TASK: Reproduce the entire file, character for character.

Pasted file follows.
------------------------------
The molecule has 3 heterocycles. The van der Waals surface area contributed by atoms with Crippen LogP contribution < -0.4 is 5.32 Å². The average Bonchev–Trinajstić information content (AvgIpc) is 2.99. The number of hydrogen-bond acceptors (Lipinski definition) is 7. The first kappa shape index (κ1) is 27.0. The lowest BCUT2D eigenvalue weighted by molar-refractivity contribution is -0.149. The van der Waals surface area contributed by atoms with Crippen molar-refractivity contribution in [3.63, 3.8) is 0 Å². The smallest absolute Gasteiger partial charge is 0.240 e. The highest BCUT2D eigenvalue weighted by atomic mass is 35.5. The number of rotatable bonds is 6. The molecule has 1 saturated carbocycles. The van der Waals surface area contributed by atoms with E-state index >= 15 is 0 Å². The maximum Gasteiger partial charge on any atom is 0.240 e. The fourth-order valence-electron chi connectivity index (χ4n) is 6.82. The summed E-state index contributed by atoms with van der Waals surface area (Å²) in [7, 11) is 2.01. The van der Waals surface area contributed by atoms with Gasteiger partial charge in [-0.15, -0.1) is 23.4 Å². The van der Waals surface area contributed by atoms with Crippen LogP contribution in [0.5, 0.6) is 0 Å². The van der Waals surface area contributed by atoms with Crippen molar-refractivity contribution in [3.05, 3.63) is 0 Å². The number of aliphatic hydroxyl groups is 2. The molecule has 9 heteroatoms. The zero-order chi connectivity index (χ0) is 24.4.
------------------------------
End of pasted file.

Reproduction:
The molecule has 3 heterocycles. The van der Waals surface area contributed by atoms with Crippen LogP contribution < -0.4 is 5.32 Å². The average Bonchev–Trinajstić information content (AvgIpc) is 2.99. The number of hydrogen-bond acceptors (Lipinski definition) is 7. The first kappa shape index (κ1) is 27.0. The lowest BCUT2D eigenvalue weighted by molar-refractivity contribution is -0.149. The van der Waals surface area contributed by atoms with Crippen molar-refractivity contribution in [3.63, 3.8) is 0 Å². The smallest absolute Gasteiger partial charge is 0.240 e. The highest BCUT2D eigenvalue weighted by atomic mass is 35.5. The number of rotatable bonds is 6. The molecule has 1 saturated carbocycles. The van der Waals surface area contributed by atoms with E-state index >= 15 is 0 Å². The maximum Gasteiger partial charge on any atom is 0.240 e. The fourth-order valence-electron chi connectivity index (χ4n) is 6.82. The summed E-state index contributed by atoms with van der Waals surface area (Å²) in [7, 11) is 2.01. The van der Waals surface area contributed by atoms with Gasteiger partial charge in [-0.15, -0.1) is 23.4 Å². The van der Waals surface area contributed by atoms with Crippen LogP contribution in [0.5, 0.6) is 0 Å². The van der Waals surface area contributed by atoms with Crippen molar-refractivity contribution in [3.05, 3.63) is 0 Å². The number of aliphatic hydroxyl groups is 2. The molecule has 9 heteroatoms. The zero-order chi connectivity index (χ0) is 24.4.